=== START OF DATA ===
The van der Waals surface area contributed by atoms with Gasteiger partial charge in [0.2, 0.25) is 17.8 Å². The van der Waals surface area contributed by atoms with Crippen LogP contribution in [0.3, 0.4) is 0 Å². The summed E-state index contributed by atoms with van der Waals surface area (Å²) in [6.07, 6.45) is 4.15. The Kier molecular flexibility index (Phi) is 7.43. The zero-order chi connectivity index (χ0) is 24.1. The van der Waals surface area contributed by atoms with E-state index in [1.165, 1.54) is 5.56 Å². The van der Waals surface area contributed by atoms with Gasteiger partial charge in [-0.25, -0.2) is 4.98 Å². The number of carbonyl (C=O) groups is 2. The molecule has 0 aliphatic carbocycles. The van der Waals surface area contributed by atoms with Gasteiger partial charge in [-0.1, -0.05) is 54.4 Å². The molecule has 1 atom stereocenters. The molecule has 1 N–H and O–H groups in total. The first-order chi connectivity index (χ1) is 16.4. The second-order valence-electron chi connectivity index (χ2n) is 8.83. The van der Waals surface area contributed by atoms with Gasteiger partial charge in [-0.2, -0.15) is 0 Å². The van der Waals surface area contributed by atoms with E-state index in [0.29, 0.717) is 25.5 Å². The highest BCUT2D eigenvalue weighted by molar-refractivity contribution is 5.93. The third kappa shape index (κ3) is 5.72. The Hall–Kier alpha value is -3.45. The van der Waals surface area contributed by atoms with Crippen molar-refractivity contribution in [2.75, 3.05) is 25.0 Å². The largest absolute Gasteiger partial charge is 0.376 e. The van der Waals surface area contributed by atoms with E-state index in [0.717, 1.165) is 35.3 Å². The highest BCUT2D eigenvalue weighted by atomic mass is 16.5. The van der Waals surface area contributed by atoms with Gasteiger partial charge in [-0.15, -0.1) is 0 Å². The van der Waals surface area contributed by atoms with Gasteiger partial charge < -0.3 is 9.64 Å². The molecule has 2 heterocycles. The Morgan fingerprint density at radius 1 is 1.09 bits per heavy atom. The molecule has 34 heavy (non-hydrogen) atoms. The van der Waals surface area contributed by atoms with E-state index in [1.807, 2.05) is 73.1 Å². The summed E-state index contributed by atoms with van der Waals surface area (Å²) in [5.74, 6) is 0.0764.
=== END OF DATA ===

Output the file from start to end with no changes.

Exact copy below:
The van der Waals surface area contributed by atoms with Gasteiger partial charge in [0.2, 0.25) is 17.8 Å². The van der Waals surface area contributed by atoms with Crippen LogP contribution in [0.3, 0.4) is 0 Å². The summed E-state index contributed by atoms with van der Waals surface area (Å²) in [6.07, 6.45) is 4.15. The Kier molecular flexibility index (Phi) is 7.43. The zero-order chi connectivity index (χ0) is 24.1. The van der Waals surface area contributed by atoms with E-state index in [1.165, 1.54) is 5.56 Å². The van der Waals surface area contributed by atoms with Gasteiger partial charge in [-0.25, -0.2) is 4.98 Å². The number of carbonyl (C=O) groups is 2. The molecule has 0 aliphatic carbocycles. The van der Waals surface area contributed by atoms with Gasteiger partial charge in [-0.1, -0.05) is 54.4 Å². The molecule has 1 atom stereocenters. The molecule has 1 N–H and O–H groups in total. The first-order chi connectivity index (χ1) is 16.4. The second-order valence-electron chi connectivity index (χ2n) is 8.83. The van der Waals surface area contributed by atoms with Gasteiger partial charge in [-0.2, -0.15) is 0 Å². The van der Waals surface area contributed by atoms with E-state index in [0.29, 0.717) is 25.5 Å². The highest BCUT2D eigenvalue weighted by molar-refractivity contribution is 5.93. The third kappa shape index (κ3) is 5.72. The Hall–Kier alpha value is -3.45. The van der Waals surface area contributed by atoms with Crippen molar-refractivity contribution in [2.75, 3.05) is 25.0 Å². The largest absolute Gasteiger partial charge is 0.376 e. The van der Waals surface area contributed by atoms with E-state index in [0.717, 1.165) is 35.3 Å². The highest BCUT2D eigenvalue weighted by atomic mass is 16.5. The van der Waals surface area contributed by atoms with Gasteiger partial charge in [-0.15, -0.1) is 0 Å². The van der Waals surface area contributed by atoms with Gasteiger partial charge < -0.3 is 9.64 Å². The molecule has 2 heterocycles. The Morgan fingerprint density at radius 1 is 1.09 bits per heavy atom. The molecule has 34 heavy (non-hydrogen) atoms. The van der Waals surface area contributed by atoms with E-state index in [1.807, 2.05) is 73.1 Å². The summed E-state index contributed by atoms with van der Waals surface area (Å²) in [5.74, 6) is 0.0764.